Cultivating Profit in a Low-Rate World
Sullivan, Mary Beth, ABA Bank Marketing
In today's soft rate environment, customers have gained the upper hand. In response, banks need to generate new sources of revenue and to learn how to compete more on the basis of value rather than price. Here are five strategies to help banks adjust to this new business model.
THE INDUSTRY'S EARNINGS RECOVERED A BIT IN 2010 according to the FDIC's Quarterly Banking Profile released in late February. But a deeper drill into the report indicates a continued cause for concern regarding banks' abilities to produce core earnings growth. Much of last year's uptick in profitability resulted from decreases in loan loss provisions or one-time gains on asset sales. As FDIC Chairman Sheila Bair noted, if banks "want to have long-term sustainable earnings, you can only rely on reduced loan-loss provisions for so long."
In the past, core earnings growth was, for many banks, almost totally focused on net-interest income (NII). From the mid-90s until the recent banking crisis, many consumer and small-business banking managers viewed their primary responsibilities to be "deposit generation"--and specifically, direct-deposit account (DDA) generation. That seemed to make sense in an environment where DDA dollars could be put to work funding loans and producing NII growth. In hindsight, however, many bankers realize this profit model never worked well. Banks simply weren't adequately compensated in many cases for risk; customers had little loyalty, so churn rates were very high; and the lack of transparency in the old pricing formulas contributed to today's lack of trust in the banking industry.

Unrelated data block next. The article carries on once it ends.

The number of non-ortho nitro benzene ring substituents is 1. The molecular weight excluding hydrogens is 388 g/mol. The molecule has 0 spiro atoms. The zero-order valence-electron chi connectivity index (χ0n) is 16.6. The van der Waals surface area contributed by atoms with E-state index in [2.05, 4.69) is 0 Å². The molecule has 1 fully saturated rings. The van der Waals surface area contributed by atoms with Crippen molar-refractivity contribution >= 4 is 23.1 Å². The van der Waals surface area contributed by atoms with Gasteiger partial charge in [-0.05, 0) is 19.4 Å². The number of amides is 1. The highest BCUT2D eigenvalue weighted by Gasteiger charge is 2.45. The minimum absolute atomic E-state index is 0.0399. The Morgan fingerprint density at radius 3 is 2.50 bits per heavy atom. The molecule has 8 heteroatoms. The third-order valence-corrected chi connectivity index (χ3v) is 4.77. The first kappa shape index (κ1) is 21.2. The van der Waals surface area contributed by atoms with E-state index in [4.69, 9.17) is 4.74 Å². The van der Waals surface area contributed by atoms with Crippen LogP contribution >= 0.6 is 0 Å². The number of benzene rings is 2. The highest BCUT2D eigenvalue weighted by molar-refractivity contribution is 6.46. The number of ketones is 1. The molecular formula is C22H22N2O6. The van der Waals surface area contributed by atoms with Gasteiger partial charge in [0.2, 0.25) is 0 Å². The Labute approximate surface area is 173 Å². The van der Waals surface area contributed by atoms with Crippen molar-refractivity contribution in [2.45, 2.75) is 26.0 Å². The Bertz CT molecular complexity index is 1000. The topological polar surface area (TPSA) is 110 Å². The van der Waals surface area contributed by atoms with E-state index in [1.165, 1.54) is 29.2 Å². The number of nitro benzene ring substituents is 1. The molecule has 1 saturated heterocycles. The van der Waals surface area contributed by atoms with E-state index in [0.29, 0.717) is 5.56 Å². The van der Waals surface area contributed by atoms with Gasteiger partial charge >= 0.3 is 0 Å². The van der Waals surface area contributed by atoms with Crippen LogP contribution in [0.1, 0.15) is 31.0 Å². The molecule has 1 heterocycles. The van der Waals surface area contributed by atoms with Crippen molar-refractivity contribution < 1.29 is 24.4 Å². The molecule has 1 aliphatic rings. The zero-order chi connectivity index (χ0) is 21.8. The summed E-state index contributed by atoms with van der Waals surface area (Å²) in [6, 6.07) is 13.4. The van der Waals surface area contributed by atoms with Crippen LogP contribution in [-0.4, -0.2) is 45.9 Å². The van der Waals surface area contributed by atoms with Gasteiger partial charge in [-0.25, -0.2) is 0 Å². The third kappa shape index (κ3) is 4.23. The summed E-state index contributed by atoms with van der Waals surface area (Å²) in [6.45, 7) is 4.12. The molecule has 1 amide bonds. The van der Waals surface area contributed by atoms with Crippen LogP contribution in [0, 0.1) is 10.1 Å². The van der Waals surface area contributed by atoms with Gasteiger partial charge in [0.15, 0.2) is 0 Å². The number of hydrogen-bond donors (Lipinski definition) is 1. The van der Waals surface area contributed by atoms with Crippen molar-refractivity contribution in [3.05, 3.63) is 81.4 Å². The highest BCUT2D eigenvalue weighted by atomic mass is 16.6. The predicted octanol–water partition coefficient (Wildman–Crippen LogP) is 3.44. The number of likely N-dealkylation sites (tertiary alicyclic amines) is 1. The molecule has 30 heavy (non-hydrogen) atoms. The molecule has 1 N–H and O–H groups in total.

Now faced with the daunting task of reconfiguring their business models for the new regulatory world order, bankers are finding themselves armed with too few profit drivers. With improved credit quality and economic prospects and recovering secondary markets, banks may be able to reduce provisions and shrink balance sheets in the short term to bolster profitability--but banks certainly cannot shrink their way toward longer-term prosperity.
Many banks are working to enact changes to product design, prices, compliance practices and the like to respond to new regulations and resulting changes to earnings dynamics. These changes are necessary, but the changes underway at many banks won't be enough to get income levels back to where they need to be to attract capital and satisfy shareholders and owners. In order to achieve success going forward, the earnings equation has to change--and banks have to start getting paid for delivering well-understood value for the prices they charge.
Set the stage to enable premium charges
Fortunately, there are opportunities today to build new earnings streams, but they require substantially different approaches to managing the business. Going forward, profitability will depend on a bank's ability to earn premiums on its products and services--premiums over the prices charged by other providers in the market.
In the future, the customer will be in charge. In order to be ready for this new reality, banks must focus on five strategic changes.
1. Rationalize your customer strategy and focus on what really drives value for your customers (hint: It isn't products or lowest prices).
What will distinguish individual banks in the future won't be their products (and associated "giveaways" designed to drive volume). What will be ultimately distinguishing--and garner premium pricing--will be the quality of the experience for the customer:
* The skills and personalities of your frontline staff.
* The way customer information is used to recommend better solutions for customers or make it easier for customers to manage cash flow or achieve specific goals.
* The ease of the account opening process.
* The way problems are resolved.
* The values of the company and so forth.
Each bank must determine the specific elements of customer experience that will enable it to drive high levels of customer loyalty and charge premiums over competitors. …